Lack of autopsy prompts legislator to consider policy changes
The investigation into the death of a 7-year old Monroe boy faces road blocks due to the lack of an autopsy. According to an Everett Herald article, the child’s body was in the custody of the Snohomish County Medical Examiner’s (ME) office for several hours before detectives were informed about the case.
"The loss of a child is always a tragedy. When there are claims of negligence or suspicious circumstances that tragedy could be a crime. To compound the loss by not having procedures in place that facilitate an investigation into this child’s death is unacceptable. We need to find a better way," said Rep. Mike Hope, (R-Lake Stevens), a 14-year veteran police officer and detective with the Seattle Police Department.
Monroe detectives and a Detective Sergeant twice asked the ME’s office to perform an autopsy and were denied. Two weeks later, toxicology tests concluded that the boy died with a lethal amount of over-the-counter pain killer in his system.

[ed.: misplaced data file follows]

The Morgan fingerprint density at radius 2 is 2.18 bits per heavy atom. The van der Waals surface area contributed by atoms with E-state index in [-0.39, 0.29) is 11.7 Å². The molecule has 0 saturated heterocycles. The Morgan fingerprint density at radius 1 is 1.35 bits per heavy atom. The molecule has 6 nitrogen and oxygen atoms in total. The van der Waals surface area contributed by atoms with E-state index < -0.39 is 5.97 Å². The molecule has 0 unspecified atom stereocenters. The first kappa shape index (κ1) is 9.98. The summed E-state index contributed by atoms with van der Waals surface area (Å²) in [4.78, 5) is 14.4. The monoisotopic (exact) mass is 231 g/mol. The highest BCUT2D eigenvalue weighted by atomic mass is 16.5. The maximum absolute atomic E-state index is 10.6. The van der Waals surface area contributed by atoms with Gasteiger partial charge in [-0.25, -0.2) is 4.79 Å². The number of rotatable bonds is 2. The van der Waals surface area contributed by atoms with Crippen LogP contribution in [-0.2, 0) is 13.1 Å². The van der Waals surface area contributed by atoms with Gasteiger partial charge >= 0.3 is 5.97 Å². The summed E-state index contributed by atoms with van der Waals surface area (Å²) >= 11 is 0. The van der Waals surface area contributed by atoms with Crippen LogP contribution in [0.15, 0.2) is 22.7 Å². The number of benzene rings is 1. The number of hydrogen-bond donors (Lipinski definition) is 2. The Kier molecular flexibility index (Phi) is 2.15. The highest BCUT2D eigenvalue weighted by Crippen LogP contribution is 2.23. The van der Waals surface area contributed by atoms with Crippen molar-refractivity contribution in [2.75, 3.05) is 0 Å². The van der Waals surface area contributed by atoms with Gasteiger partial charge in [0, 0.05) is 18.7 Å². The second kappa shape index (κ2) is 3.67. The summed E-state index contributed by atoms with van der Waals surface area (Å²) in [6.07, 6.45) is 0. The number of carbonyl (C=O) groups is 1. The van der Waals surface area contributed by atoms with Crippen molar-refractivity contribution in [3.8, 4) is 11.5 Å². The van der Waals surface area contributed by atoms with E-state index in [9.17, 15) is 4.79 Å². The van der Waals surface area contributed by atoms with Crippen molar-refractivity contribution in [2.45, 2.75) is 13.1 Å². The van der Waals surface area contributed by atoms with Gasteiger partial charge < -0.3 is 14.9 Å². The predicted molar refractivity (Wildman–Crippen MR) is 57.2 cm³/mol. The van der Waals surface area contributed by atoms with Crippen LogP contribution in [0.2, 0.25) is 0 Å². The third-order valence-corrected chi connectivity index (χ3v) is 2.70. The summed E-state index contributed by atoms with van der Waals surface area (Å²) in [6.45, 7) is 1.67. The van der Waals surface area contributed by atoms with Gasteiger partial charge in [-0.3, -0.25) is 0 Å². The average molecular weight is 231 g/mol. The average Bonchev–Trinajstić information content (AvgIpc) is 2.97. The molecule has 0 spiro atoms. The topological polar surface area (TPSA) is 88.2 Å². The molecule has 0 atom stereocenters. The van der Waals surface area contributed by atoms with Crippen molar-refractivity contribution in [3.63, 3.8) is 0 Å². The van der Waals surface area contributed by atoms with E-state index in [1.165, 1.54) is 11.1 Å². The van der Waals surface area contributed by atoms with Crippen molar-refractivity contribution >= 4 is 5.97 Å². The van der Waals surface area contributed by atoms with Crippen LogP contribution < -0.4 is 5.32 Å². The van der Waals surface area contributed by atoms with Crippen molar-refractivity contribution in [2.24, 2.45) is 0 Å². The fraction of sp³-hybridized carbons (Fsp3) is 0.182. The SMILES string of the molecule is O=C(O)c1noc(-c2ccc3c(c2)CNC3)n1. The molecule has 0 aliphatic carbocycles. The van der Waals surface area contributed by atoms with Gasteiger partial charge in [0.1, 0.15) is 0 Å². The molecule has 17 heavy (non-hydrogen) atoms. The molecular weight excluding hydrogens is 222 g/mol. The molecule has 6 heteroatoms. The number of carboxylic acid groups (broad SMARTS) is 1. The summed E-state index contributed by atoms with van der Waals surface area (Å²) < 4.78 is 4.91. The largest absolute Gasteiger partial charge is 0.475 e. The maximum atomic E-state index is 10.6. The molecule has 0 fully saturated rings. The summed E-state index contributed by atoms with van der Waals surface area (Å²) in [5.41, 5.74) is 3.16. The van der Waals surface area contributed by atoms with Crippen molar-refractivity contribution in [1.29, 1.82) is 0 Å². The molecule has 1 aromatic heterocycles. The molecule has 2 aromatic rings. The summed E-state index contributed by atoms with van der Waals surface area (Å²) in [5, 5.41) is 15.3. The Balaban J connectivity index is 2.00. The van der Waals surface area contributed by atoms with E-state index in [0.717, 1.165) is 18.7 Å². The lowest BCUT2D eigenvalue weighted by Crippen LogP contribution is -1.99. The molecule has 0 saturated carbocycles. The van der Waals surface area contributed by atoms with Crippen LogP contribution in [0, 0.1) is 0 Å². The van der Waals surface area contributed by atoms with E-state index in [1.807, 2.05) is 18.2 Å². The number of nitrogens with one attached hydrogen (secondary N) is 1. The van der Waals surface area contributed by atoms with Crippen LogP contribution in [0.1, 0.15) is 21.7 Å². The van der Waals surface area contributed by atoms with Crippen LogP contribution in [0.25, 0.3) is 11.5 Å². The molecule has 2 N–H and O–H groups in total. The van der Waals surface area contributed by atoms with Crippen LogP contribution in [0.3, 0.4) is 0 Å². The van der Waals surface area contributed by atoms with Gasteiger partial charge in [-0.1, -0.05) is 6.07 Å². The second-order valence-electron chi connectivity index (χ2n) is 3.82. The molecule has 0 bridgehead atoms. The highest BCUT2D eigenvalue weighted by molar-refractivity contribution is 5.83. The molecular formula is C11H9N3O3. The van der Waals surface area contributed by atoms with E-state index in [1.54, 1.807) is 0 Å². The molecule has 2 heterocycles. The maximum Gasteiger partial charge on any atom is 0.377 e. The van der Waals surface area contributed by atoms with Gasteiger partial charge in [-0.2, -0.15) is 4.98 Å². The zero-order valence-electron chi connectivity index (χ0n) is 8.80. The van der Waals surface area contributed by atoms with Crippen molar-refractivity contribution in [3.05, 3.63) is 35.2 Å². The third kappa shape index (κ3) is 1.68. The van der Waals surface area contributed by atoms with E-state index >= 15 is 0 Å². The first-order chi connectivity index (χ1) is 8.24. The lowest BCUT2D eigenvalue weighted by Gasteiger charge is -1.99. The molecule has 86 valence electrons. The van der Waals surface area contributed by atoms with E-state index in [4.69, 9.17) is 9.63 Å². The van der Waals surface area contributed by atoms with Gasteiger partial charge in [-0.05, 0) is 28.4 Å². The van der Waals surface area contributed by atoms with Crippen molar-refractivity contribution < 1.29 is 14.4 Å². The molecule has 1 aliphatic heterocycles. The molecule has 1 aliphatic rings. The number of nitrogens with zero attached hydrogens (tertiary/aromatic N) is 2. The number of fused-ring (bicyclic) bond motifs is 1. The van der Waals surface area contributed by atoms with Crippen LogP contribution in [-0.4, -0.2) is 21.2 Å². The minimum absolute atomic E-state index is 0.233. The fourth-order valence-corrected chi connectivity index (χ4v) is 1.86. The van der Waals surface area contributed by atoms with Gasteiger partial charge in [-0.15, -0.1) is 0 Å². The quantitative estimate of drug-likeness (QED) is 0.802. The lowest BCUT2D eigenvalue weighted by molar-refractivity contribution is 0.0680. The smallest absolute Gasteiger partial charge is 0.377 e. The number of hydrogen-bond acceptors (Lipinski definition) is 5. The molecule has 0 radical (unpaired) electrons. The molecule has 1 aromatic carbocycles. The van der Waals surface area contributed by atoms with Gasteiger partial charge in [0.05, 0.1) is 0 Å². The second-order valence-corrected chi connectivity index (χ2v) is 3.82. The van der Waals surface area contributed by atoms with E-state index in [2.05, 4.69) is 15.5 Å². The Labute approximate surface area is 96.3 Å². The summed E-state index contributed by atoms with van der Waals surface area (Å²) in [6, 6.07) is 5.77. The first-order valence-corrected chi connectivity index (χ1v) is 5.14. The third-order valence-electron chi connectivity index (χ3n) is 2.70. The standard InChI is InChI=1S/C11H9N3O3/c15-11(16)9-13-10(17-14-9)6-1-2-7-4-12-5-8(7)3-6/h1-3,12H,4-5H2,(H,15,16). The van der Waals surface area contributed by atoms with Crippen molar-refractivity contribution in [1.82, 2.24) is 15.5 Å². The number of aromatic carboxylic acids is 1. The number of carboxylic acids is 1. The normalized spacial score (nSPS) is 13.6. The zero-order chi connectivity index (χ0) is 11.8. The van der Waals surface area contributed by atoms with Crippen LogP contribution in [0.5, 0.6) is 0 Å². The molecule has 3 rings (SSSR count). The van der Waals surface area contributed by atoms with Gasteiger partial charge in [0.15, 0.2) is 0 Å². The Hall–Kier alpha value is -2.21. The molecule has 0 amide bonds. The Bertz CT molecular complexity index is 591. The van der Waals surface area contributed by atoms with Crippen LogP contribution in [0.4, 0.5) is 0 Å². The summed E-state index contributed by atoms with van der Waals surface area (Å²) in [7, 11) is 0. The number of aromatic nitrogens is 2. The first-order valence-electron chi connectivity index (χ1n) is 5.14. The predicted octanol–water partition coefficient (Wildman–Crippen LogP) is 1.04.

It is unclear at this time why the autopsy was not preformed. Records from ME offices are normally exempt from public disclosure and there are currently no laws in place that outline for forensic pathologists exactly when they must perform autopsies. An autopsy can prove critical to investigations since toxicology tests only determine the presence of drugs, not how the drugs were ingested.
“In my opinion, the death of a healthy child is enough to prompt an autopsy,” said Hope. “Other states require an autopsy be completed when law enforcement requests one. We should look at current practices and work with the medical examiners to come up with an agreed upon policy if possible. If we can’t, then legislation may be the answer.”
CONTACT: Stephanie Davenport, Public Information Officer, (360) 786-7031